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Jaeger-LeCoultre Geophysic True Second Watch With New In-House Movement

Jaeger-LeCoultre Geophysic True Second Watch With New In-House Movement Watch Releases

In the early summer of 2015, we sat down with Jaeger-LeCoultre to take a look at something special they wanted to show us. We were not able to take pictures at the time, but we did get some excellent hands-on time with the follow-up models to the “new” Geophysic collection that was introduced by Jaeger-LeCoultre in 2014 (hands-on here). The Jaeger-LeCoultre Geophysic collection has now officially blossomed with a unique personality as well as a unique family of movements which is something not only new for Jaeger-LeCoultre, but represents a new value proposition for watch collectors. The first of the 2015 Geophysic watches is this Jaeger-LeCoultre Geophysic True Second.

To make a long story short, the new in-house made Jaeger-LeCoultre caliber 770 automatic movement has a “true second” complication, which means that even though the movement is mechanical, the second hand “ticks.” This is most traditionally known as a “deadbeat seconds” hands, but since the term “deadbeat” isn’t exactly fancy sounding, Jaeger-LeCoultre chose the more artful sounding name of “True Seconds” for the new movement collection which only begins with the caliber 770.

Jaeger-LeCoultre Geophysic True Second Watch With New In-House Movement Watch Releases

Jaeger-LeCoultre Geophysic True Second Watch With New In-House Movement Watch Releases

There are a few more tricks up the caliber 770 movement’s sleeves aside from the true seconds hand complication, but I wanted to discuss that for a bit. Deadbeat seconds hands are becoming a bit en vogue right now, and it is interesting to consider why. We must begin with the premise that a typical way for people to differentiate quartz movement versus mechanical movement watches is by how the seconds hand operates. A ticking hand is normally the sign of a quartz movement, while a sweeping hand is normally the sign of a mechanical movement. Because there is often a prestige value in owning a mechanical watch, why, then, would someone want a mechanical watch that from a distance (and to the untrained eye) appears to be a quartz movement-based watch?

That is a very good question and I don’t know if I have a complete answer. What I can say is that for dedicated horological enthusiasts there is a distinct appeal and perhaps even mystère to the deadbeat seconds complication. Over the last few years, we have seen the complication featured in a number of timepieces by smaller, mostly independent watch brands, such as Antoine Martin, Gronefeld, De Bethune, and Arnold & Son, often at rather high prices. Now, the deadbeat seconds hand appears to be going a bit more mainstream with most well-known brands such as Jaeger-LeCoultre jumping on board and adding their own twist to it. In fact, the “True Second” complication might be the hallmark feature of all Geophysic watches moving forward.

Jaeger-LeCoultre Geophysic True Second Watch With New In-House Movement Watch Releases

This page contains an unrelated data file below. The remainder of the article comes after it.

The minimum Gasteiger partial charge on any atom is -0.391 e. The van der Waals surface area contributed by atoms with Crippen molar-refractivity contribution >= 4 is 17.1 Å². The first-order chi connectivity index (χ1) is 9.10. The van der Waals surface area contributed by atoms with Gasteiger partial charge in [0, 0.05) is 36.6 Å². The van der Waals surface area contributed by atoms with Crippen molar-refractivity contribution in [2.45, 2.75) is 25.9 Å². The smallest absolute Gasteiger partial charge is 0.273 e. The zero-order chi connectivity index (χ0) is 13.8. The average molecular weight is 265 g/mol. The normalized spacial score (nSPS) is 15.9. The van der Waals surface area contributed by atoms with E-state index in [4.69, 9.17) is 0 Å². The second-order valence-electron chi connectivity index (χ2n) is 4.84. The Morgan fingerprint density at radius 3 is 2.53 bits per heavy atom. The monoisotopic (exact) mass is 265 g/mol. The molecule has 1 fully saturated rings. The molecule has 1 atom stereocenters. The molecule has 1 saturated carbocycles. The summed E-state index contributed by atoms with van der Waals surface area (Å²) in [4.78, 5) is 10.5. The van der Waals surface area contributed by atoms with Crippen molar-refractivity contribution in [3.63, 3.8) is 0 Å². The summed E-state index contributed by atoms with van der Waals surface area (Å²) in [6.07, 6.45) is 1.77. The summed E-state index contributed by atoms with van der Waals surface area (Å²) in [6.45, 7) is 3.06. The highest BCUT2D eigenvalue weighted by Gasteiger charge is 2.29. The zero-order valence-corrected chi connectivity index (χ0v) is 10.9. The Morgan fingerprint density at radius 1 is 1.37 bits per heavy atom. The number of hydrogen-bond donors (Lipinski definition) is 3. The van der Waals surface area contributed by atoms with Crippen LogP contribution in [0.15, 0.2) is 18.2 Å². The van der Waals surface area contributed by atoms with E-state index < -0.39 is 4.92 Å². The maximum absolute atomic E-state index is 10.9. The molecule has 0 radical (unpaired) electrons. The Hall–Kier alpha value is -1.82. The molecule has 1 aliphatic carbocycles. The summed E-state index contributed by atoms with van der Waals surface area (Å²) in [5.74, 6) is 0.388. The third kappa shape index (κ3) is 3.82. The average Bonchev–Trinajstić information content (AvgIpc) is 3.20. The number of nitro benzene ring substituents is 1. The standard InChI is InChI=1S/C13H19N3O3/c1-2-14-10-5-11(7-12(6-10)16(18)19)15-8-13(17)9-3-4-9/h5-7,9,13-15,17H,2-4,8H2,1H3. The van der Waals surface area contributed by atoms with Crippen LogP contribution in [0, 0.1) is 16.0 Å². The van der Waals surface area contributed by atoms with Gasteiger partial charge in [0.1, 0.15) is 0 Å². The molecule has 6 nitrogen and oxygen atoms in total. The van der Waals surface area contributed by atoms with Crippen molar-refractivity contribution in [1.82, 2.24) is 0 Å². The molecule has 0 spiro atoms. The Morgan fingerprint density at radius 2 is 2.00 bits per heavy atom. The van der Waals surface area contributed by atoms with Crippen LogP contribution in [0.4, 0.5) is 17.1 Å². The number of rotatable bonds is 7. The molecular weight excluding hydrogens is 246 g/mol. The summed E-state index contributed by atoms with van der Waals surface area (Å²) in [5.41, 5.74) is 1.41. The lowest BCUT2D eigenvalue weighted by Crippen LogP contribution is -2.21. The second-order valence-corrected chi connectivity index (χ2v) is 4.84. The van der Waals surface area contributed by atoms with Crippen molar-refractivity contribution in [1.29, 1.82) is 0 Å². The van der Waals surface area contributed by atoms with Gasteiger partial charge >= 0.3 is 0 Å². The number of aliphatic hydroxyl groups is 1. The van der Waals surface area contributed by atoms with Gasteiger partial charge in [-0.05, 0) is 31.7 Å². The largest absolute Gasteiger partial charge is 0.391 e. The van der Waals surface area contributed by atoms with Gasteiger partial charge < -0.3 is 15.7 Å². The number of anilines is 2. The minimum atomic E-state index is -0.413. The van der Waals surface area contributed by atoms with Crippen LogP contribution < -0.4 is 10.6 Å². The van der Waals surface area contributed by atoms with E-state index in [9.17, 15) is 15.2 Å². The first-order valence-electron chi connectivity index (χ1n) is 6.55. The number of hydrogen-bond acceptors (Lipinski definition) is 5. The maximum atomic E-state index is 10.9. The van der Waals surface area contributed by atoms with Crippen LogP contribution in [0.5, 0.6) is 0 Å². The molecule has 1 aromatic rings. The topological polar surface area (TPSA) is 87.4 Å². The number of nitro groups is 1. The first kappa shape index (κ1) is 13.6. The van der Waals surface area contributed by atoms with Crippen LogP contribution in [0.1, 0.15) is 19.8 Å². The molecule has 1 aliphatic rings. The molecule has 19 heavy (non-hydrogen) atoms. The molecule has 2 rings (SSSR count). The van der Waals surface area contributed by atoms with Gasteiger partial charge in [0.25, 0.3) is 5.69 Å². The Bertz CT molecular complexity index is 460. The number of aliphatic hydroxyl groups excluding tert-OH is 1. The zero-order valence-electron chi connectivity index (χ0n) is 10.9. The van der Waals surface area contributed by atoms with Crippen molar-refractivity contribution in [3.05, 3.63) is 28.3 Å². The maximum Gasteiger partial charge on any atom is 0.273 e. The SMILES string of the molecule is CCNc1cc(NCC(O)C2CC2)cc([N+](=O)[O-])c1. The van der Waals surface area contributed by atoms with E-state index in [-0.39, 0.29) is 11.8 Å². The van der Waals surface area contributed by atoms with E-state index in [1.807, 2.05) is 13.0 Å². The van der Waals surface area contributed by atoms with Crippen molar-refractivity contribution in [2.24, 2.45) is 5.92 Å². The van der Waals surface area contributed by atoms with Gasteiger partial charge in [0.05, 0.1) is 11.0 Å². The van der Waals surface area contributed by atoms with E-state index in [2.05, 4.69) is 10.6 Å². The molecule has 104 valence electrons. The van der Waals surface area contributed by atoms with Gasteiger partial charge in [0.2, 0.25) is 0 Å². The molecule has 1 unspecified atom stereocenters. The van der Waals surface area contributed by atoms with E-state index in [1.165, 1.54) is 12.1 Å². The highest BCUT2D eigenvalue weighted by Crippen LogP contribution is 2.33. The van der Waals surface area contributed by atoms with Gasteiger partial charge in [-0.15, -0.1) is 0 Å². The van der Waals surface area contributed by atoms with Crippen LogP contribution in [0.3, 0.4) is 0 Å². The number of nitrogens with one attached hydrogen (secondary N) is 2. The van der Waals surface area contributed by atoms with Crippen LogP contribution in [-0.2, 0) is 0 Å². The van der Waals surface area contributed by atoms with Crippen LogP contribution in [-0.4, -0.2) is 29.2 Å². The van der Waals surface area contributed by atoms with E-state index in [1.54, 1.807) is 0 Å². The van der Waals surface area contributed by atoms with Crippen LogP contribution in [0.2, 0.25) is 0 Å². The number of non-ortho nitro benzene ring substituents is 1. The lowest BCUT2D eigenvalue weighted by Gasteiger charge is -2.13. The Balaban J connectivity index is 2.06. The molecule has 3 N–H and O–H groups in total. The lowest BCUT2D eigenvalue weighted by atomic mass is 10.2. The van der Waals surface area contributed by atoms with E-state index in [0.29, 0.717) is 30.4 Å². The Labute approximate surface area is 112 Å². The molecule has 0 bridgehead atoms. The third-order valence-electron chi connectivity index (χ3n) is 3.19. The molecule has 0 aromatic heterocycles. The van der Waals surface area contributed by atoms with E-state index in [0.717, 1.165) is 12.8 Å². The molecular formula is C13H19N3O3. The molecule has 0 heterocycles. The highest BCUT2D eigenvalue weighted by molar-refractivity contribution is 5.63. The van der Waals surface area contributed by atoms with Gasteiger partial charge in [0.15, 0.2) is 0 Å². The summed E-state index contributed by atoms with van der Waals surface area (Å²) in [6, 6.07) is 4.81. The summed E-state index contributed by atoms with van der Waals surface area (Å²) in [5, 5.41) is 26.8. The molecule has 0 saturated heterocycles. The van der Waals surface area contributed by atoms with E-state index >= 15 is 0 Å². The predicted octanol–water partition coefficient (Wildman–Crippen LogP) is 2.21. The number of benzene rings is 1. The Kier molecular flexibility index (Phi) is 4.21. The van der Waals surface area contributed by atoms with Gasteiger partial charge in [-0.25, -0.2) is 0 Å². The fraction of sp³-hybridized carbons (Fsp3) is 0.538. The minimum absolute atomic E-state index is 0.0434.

Jaeger-LeCoultre Geophysic True Second Watch With New In-House Movement Watch Releases

Another interesting feature of the Jaeger-LeCoultre caliber 770 automatic movement is the use of a new in-house made balance wheel they call the Gyrolab. The balance element of the regulation system isn’t really a wheel at all, but rather, semi-femur shaped with a set of opposing fine regulation screws on each end. This is similar in shape to the in-house balance produced by De Bethune. Less surface area means less air resistance, which translates into less power from the mainspring necessary to move the regulation system. Performance enhancements, though, are in a sense theoretical, and overall movement performance such as accuracy over time and mainspring power reserve are elements which are influenced by a number of factors.

Still, at the end of the day, Jaeger-LeCoultre, as a company that makes their own watch movements and cases, can further add to their portfolio of “exclusive” features by mentioning that Geophysic watches contain their exclusive Gryolab balances. The caliber 770 movement has about 40 hours of power reserve (apparently the True Second system requires a lot of power to push the seconds hand each, well… second, and is it comprised of 270 parts. There is also a new style of automatic rotor over the movement (which is visible through the sapphire crystal caseback), and the rotor is said to be made from a solid piece of gold. My understanding is that the 770 is now a base upon which additional complications may be built. At the same time as announcing the Jaeger-LeCoultre Geophysic True Second with the caliber 770 movement, Jaeger-LeCoultre is also introducing the Geophysic Universal Time with the caliber 772 movement that adds a world time disc complication to the mix.

Jaeger-LeCoultre Geophysic True Second Watch With New In-House Movement Watch Releases

Jaeger-LeCoultre Geophysic True Second Watch With New In-House Movement Watch Releases

Originally from the late 1950s, the Jaeger-LeCoultre Geophysic was meant to be a scientifically-themed watch. When it returned in 2014, it was meant to hearken back to an age of exploration and fine mechanical instruments. A hallmark feature of the original models was the lume points applied off the dial. This signature feature of the Jaeger-LeCoultre Geophysic returns with the new collection around the periphery of the dial on the flange ring.

The 2015 Jaeger-LeCoultre Geophysic True Second and Universal Time watches also get a new handset design which I happen to like a lot. Somewhere between elegant and powerful, the hands are both legible, masculine, and a bit distinctive. Taking the Jaeger-LeCoultre Geophysic True Second’s dial elements together, one really sees a very simple and elegant traditional sports watch. The dial and case will look even better on the bracelet that Jaeger-LeCoultre is reportedly considering as a future option for these watches.